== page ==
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Not Just What We've Been Saved "Out of" but What We've Been Saved "Into"

Salvation isn’t just about what God saves us out of; it’s also about what he saves us into.

So often, we only talk about salvation in terms of what God saves us out of: sin, misery, hell, brokenness, and the like. And those benefits are very real, but salvation is also about what God saves us into.

God saves us into a full and abundant life in relationship with himself. In John 10:10, Jesus says, “The thief comes only to steal and kill and destroy. I came that they may have life and have it abundantly.” So Jesus offers us life—real, true, abundant life. A kind of life that’s not available anywhere else in this world.

We enjoy this life as we live day-by-day in an intimate relationship with God. That’s why, in John 17:3, Jesus prays to his Father, “And this is eternal life, that they know you, the only true God, and Jesus Christ whom you have sent.” That’s what we’ve been saved into: an all-satisfying relationship with God.

Think about marriage. Why do so many people want to get married? Is it because they sit down with a calculator, crunch some numbers, and determine that it would be cheaper to live a married life than it would be to live a single life? I don’t think so. Is it merely because they want someone who will take care of them when they get older? I’m not sure that’s totally accurate either. Oh, I know: maybe it’s because they want children. But nowadays, it’s much more socially acceptable and perhaps even normal to have children outside of marriage.

So why do so many people want to get married? The answer, of course, is fairly simple: they love another person, and they want to spend the rest of their life with that person by their side. For the vast majority of couples, that’s the main “draw” of marriage. They’re not thinking in terms of any economic benefit. The main desire that’s driving them is a desire for relationship—specifically a close and intimate relationship. Quite simply, they’re “in love.”

In the same way, the greatest gift God offers us is the gift of himself.

If you’re just coming to Jesus because you want him to meet a material or physical need, you’re missing the point. You’re missing the main thing he offers. However, you also need to know that if you’re just coming to Jesus to have your sins forgiven and escape from hell, I would say that you’re still missing the point—at least partially.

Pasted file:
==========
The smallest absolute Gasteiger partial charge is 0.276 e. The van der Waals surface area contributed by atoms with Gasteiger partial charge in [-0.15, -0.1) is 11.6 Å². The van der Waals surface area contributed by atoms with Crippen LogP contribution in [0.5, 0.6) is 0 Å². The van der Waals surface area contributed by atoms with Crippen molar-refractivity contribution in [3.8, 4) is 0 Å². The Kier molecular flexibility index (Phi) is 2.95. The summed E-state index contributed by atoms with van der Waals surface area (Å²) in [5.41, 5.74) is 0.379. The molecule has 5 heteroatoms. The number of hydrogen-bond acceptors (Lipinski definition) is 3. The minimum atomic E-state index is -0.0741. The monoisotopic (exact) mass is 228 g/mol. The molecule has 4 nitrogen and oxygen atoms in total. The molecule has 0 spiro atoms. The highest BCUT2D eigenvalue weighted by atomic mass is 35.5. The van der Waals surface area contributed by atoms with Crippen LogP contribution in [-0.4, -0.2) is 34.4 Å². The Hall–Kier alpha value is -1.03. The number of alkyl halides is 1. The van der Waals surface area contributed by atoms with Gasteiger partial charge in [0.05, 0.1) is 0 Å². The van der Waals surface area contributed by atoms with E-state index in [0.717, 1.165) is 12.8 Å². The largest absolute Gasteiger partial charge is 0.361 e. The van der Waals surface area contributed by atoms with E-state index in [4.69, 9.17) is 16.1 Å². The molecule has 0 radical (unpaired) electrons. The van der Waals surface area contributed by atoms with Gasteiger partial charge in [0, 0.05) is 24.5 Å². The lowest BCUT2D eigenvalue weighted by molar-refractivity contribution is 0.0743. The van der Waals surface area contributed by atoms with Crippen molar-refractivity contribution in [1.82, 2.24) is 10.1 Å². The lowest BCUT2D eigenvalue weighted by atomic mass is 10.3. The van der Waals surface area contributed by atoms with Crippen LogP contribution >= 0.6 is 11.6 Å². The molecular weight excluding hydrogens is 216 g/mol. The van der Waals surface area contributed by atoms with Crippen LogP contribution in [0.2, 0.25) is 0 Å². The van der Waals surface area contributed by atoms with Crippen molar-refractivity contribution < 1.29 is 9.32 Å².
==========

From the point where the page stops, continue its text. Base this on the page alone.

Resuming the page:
God doesn’t just want to save us out of our sin; he wants to save us into an all-satisfying relationship with himself—a relationship where we commune with him in prayer, a relationship where we get to know him more through his words in the Bible, and a relationship where he means more to us than anything else in this world.

That’s the ultimate purpose for which we were created, so it makes sense for that to be the only thing that ultimately satisfies.

Think about the purpose of a car. When engineers are designing a car, what do they design that car to do? They design that car to be driven on the road, right? That’s where a car does best. If you try to drive a car through the woods or any kind of rugged terrain, things aren’t going to go very well. Something underneath is going to get broken.

And really, we could say the same for pothole season, which is now upon us here in Pittsburgh. Cars don’t like potholes. Every time I accidentally drive over a bad pothole, I cringe because my car wasn’t made for that.

The best way to use a car if you want it to have any kind of longevity is to use it the way it was designed to be used and drive it on a smooth road. And if that’s true for a car, it’s even more true for a person.

We were created for a relationship with God. As the early church father Augustine famously stated, “You have formed us for Yourself, O Lord, and our hearts are restless until they rest in You.” If you settle for anything less than God himself, you’re missing the very thing you were created for and the only thing that can satisfy the deepest desires of your heart.

However, if you dedicate your life to pursing him, you’ll discover how true the psalmist’s words are when he says to God in Psalm 16:11, “In your presence there is fullness of joy, and at your right hand are pleasures forever more.